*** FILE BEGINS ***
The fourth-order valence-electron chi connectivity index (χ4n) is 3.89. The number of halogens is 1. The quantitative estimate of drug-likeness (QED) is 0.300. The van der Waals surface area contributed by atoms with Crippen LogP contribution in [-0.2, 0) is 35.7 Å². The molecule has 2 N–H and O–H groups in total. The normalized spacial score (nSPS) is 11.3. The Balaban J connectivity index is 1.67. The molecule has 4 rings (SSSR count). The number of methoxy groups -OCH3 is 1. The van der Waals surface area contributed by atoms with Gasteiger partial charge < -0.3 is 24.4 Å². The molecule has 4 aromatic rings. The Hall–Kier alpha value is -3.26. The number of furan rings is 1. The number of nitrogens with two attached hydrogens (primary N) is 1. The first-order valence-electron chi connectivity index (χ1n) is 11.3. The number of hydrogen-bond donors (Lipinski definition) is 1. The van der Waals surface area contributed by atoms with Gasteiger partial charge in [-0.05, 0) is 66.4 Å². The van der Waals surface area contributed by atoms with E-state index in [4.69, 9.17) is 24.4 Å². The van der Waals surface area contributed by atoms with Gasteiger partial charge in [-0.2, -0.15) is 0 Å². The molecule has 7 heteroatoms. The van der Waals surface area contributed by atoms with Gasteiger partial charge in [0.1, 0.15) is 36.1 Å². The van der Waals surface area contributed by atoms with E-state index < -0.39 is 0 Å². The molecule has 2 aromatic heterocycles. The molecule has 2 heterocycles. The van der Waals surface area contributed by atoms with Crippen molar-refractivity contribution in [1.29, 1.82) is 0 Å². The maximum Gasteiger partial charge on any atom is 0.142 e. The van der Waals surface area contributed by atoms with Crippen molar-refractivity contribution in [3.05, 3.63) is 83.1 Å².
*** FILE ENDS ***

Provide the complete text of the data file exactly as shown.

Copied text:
The fourth-order valence-electron chi connectivity index (χ4n) is 3.89. The number of halogens is 1. The quantitative estimate of drug-likeness (QED) is 0.300. The van der Waals surface area contributed by atoms with Crippen LogP contribution in [-0.2, 0) is 35.7 Å². The molecule has 2 N–H and O–H groups in total. The normalized spacial score (nSPS) is 11.3. The Balaban J connectivity index is 1.67. The molecule has 4 rings (SSSR count). The number of methoxy groups -OCH3 is 1. The van der Waals surface area contributed by atoms with Gasteiger partial charge < -0.3 is 24.4 Å². The molecule has 4 aromatic rings. The Hall–Kier alpha value is -3.26. The number of furan rings is 1. The number of nitrogens with two attached hydrogens (primary N) is 1. The first-order valence-electron chi connectivity index (χ1n) is 11.3. The number of hydrogen-bond donors (Lipinski definition) is 1. The van der Waals surface area contributed by atoms with Gasteiger partial charge in [-0.05, 0) is 66.4 Å². The van der Waals surface area contributed by atoms with E-state index in [4.69, 9.17) is 24.4 Å². The van der Waals surface area contributed by atoms with Gasteiger partial charge in [-0.2, -0.15) is 0 Å². The molecule has 7 heteroatoms. The van der Waals surface area contributed by atoms with Gasteiger partial charge in [0.1, 0.15) is 36.1 Å². The van der Waals surface area contributed by atoms with E-state index < -0.39 is 0 Å². The molecule has 2 aromatic heterocycles. The molecule has 2 heterocycles. The van der Waals surface area contributed by atoms with Crippen molar-refractivity contribution in [1.29, 1.82) is 0 Å². The maximum Gasteiger partial charge on any atom is 0.142 e. The van der Waals surface area contributed by atoms with Crippen molar-refractivity contribution in [3.05, 3.63) is 83.1 Å².